Vehicles with conventional internal combustion engines typically contain about 20 kilograms of copper. For electric vehicles the copper load is up to 80 kilograms (and increased quantities of cobalt, nickel, manganese).
Bloomberg reports Ivan Glasenberg, CEO of Glencore, the world's third largest producer of copper, told investors at an industry meeting in Barcelona “the electric vehicle revolution is happening and its impact is likely to be felt faster than expected.”
Almost all carmakers are increasing investment in electric vehicles as governments adopt tighter emissions targets, he added.
In a recent report consultants McKinsey forecast that barring large-scale substitution by aluminum and other materials or a significant increase in recycling, primary copper demand could potentially grow to 31 million tonnes by 2035 as per capita usage rates in emerging markets, particularly in China, approach levels in developed economies. The prediction represent more than 40% growth from today's annual demand levels of around 22 million tonnes.
Electric vehicles are on a major growth trajectory as the cost of batteries trends lower while the cost of regulatory compliance for car manufacturers increases. That represents a significant change for the automotive sector which Tesla has benefitted enormously from. The question for the company is whether it can prosper when subsidies eventually expire and when more battery factories open up in South Korea, Japan and China.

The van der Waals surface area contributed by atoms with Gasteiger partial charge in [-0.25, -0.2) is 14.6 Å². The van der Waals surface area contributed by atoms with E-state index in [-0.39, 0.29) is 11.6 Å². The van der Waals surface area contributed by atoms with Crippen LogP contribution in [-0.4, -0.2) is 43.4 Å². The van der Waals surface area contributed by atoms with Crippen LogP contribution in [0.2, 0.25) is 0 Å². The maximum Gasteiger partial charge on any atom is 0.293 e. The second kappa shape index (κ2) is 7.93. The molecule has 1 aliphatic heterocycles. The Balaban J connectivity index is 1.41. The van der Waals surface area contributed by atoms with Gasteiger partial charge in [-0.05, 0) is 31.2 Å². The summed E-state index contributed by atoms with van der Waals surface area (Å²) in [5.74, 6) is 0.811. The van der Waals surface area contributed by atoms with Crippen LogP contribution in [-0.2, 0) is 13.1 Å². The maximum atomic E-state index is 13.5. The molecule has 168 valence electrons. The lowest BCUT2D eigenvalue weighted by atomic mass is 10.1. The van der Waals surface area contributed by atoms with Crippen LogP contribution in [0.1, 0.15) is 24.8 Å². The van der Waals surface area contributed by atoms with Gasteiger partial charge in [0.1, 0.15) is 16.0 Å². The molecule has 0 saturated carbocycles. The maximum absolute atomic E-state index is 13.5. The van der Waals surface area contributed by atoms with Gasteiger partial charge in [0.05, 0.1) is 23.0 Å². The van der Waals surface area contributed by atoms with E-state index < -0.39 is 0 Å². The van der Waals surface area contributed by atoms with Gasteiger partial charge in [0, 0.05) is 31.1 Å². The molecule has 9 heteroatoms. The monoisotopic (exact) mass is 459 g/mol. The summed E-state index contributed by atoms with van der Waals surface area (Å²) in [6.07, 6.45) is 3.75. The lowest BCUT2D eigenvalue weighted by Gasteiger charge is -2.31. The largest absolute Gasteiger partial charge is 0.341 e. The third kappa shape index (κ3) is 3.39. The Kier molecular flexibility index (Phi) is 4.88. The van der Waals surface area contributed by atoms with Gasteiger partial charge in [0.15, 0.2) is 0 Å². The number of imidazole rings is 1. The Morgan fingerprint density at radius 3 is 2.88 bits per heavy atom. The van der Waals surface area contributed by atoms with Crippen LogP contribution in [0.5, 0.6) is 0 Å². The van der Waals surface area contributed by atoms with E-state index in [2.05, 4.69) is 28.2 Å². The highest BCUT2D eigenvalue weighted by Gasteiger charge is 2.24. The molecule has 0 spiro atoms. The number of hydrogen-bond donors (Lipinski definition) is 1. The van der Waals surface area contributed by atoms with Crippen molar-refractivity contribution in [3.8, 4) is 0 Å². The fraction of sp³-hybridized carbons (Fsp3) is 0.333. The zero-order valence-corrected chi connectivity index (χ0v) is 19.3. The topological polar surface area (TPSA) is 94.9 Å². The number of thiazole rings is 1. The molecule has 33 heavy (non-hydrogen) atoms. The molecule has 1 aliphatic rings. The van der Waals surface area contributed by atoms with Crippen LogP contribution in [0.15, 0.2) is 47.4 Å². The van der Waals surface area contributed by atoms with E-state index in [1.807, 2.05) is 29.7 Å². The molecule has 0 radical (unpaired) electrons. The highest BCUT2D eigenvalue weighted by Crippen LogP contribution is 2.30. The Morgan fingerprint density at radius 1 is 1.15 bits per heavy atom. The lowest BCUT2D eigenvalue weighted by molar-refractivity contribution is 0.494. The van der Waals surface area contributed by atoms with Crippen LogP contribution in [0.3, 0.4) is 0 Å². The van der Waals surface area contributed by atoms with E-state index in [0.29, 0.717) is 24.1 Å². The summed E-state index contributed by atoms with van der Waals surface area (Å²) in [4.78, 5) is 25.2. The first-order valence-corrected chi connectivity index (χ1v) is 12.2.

As long as the production of electric vehicles remains on an upward trajectory copper consumption should experience a tailwind. The bigger question is centres on whether supply will keep pace. Despite widespread US Dollar weakness today copper did not rally and continues to hold in the $2.50 area which also approximates the region of the 200-day MA. A sustained move above $2.70 would break the three-month downward bias and confirm a return to medium-term demand dominance.